No, you don't need kubectl, the
cortex cluster info --debug command should have run all of the necessary kubernetes commands.
cortex-debug/k8s/pod contains the description for each pod that was running on your cluster at the time you ran the
cortex cluster info --debug
I would find the pod(s) for your API. You can filter for your pods in the list by searching for
apiName=iris-classifier in the labels section for the pod. Once you find the your API, can you share the events section for that pod?
Additionally, you can find the resource utilization for the pod in
cortex-debug/k8s/pods.metrics. You can find the metrics for your API pod by search the file for your API name.
@noisyneuron so judging from what I see with those 2 projects, this is what I can tell:
https://github.com/minimaxir/gpt-2-simple is for generating/fine-tuning a GPT-2 model. This is supposed to be done separately on a dev machine. The resulting model should then be loaded in a Cortex API - by using any of the available predictors. Since this would result in a SavedModel model, you'd just probably go with the TensorFlow predictor.
https://github.com/minimaxir/gpt-2-cloud-run appears to a project intended for GCP's Cloud Run - which I think it's sort of an AWS Lambda. Either way, this would be totally incompatible with Cortex and redundant anyway.
In conclusion, the only thing you need is the fine-tuned model in step 1. We've already got an example using GPT-2. Check it out here.
@noisyneuron Cortex's Python Predictor interface is pretty flexible, check out the docs here: https://docs.cortex.dev/deployments/predictors#python-predictor
In summary, you can download / initialize your model in
__init__() (storing any state, like the loaded model itself, in
self), and then generate and return your prediction in
predict(). Do you have a script that you use to generate predictions locally? If so, you should be able to fit it into the pattern described above.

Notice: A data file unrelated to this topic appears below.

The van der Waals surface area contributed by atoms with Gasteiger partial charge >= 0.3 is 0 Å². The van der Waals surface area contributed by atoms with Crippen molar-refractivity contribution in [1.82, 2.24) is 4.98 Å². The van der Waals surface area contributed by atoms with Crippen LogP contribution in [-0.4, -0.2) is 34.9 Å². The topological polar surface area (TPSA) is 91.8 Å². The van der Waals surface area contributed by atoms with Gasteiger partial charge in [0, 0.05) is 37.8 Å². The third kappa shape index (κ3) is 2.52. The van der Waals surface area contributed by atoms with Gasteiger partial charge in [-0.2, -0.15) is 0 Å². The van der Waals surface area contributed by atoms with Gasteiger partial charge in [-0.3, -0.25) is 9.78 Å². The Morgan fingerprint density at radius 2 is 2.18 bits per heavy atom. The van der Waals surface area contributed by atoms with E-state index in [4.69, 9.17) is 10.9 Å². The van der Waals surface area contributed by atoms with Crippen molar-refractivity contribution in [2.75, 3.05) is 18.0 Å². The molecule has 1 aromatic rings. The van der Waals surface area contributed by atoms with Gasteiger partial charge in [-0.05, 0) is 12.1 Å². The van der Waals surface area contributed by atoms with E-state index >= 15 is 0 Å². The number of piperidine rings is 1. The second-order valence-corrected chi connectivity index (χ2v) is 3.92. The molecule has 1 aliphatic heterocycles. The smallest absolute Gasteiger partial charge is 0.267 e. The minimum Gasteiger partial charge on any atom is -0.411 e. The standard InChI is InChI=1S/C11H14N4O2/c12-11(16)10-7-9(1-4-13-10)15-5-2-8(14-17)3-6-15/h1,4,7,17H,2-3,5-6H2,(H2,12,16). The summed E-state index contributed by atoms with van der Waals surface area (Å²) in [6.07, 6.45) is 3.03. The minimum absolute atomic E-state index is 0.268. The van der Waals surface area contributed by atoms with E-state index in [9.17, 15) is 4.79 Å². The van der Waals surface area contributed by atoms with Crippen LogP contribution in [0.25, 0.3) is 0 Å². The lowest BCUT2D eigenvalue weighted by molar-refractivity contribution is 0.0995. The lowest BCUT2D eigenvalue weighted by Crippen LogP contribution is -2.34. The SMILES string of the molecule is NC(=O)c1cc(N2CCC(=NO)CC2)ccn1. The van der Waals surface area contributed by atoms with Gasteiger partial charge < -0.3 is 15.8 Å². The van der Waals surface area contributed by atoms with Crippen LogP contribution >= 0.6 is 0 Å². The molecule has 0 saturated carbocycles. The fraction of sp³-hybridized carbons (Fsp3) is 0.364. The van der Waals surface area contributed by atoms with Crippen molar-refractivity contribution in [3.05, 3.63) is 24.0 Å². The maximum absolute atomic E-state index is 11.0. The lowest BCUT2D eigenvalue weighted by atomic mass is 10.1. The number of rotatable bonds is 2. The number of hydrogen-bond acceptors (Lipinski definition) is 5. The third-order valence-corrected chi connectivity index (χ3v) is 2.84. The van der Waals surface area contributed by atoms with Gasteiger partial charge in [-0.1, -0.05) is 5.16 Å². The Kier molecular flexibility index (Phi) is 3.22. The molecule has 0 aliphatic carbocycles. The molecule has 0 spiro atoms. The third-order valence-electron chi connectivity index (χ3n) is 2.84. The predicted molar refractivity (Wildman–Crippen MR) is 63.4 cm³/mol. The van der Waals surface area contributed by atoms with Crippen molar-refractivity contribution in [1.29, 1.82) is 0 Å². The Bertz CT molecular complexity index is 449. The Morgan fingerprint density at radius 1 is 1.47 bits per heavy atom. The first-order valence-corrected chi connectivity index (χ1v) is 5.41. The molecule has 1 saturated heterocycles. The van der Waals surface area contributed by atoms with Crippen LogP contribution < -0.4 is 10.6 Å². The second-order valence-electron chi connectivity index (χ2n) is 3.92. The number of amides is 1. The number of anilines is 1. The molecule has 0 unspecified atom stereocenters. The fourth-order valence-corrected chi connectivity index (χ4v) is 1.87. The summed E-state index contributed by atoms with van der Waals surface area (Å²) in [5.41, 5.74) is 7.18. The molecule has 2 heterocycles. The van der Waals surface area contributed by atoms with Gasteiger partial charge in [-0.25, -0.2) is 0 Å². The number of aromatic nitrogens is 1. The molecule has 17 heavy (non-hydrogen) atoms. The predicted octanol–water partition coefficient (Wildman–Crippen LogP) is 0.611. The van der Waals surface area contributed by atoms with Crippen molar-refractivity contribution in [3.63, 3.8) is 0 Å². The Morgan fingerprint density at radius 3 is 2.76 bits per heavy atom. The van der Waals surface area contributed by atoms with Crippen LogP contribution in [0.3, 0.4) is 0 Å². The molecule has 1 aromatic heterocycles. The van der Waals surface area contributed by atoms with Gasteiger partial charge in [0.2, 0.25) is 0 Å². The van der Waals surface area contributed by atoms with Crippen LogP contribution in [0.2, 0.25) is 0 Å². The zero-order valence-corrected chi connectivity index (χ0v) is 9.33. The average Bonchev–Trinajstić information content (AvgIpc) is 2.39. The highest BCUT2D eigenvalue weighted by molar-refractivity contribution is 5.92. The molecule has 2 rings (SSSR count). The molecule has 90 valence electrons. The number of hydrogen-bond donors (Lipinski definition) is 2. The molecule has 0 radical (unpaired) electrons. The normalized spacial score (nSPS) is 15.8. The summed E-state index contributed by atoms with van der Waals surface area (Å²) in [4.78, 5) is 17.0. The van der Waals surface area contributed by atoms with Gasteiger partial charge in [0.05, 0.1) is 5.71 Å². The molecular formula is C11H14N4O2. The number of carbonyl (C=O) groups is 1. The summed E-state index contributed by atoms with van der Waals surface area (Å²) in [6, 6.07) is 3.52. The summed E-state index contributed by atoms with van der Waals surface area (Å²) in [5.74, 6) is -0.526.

@sm-hossein Cortex currently uses FastAPI/Uvicorn to respond to HTTP requests. Some of the Cortex API configuration, metrics, monitoring and, autoscaling functionality assume that FastAPI/Uvicorn is being used.
I don't believe adding gRPC support is on the immediate roadmap. However, it may be possible to get gRPC working for your use case.
It looks like you have two options:
Deploy a gRPC container that accepts gRPC requests and makes HTTP requests to Cortex APIs. This approach will add an extra hop in traffic and adds organizational complexity. We would love to take a look at this code if gRPC becomes a part of the roadmap.
You can build a new Docker container from scratch that uses gRPC. You can configure
predictor.image in your api configuration to use your Docker image. You can look at this code to see how your api configuration is used to deploy Docker containers. If you take this approach, you will have to do additional work to get some of the Cortex features such as metrics (request count and avg latency) working.
cortex cluster downto take down the cluster on AWS. You will be prompted for your cluster name and region. If you forgot your cluster name, you can find it by looking at the value of the tag